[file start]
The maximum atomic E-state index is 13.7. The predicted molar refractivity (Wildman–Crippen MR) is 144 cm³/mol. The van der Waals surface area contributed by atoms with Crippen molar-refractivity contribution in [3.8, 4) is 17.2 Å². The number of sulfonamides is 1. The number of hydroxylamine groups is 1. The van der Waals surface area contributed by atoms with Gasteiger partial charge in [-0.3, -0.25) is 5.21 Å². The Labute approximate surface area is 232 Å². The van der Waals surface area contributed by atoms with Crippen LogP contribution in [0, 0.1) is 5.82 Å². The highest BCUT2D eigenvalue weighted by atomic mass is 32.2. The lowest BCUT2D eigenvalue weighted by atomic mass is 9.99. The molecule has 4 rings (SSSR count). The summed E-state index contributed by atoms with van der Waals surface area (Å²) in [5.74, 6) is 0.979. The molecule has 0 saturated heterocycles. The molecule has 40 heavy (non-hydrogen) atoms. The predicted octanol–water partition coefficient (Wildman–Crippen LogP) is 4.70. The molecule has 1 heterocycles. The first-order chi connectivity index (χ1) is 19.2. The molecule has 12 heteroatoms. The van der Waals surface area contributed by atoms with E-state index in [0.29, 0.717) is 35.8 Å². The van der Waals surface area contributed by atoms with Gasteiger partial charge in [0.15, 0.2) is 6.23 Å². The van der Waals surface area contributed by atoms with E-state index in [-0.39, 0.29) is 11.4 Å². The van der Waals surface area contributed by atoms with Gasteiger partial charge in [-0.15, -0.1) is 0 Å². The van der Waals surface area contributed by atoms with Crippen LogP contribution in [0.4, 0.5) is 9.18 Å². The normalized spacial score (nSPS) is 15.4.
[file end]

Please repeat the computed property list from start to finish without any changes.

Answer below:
The maximum atomic E-state index is 13.7. The predicted molar refractivity (Wildman–Crippen MR) is 144 cm³/mol. The van der Waals surface area contributed by atoms with Crippen molar-refractivity contribution in [3.8, 4) is 17.2 Å². The number of sulfonamides is 1. The number of hydroxylamine groups is 1. The van der Waals surface area contributed by atoms with Gasteiger partial charge in [-0.3, -0.25) is 5.21 Å². The Labute approximate surface area is 232 Å². The van der Waals surface area contributed by atoms with Crippen LogP contribution in [0, 0.1) is 5.82 Å². The highest BCUT2D eigenvalue weighted by atomic mass is 32.2. The lowest BCUT2D eigenvalue weighted by atomic mass is 9.99. The molecule has 4 rings (SSSR count). The summed E-state index contributed by atoms with van der Waals surface area (Å²) in [5.74, 6) is 0.979. The molecule has 0 saturated heterocycles. The molecule has 40 heavy (non-hydrogen) atoms. The predicted octanol–water partition coefficient (Wildman–Crippen LogP) is 4.70. The molecule has 1 heterocycles. The first-order chi connectivity index (χ1) is 19.2. The molecule has 12 heteroatoms. The van der Waals surface area contributed by atoms with E-state index in [0.29, 0.717) is 35.8 Å². The van der Waals surface area contributed by atoms with Gasteiger partial charge in [0.15, 0.2) is 6.23 Å². The van der Waals surface area contributed by atoms with E-state index in [-0.39, 0.29) is 11.4 Å². The van der Waals surface area contributed by atoms with Gasteiger partial charge in [-0.15, -0.1) is 0 Å². The van der Waals surface area contributed by atoms with Crippen LogP contribution in [0.4, 0.5) is 9.18 Å². The normalized spacial score (nSPS) is 15.4.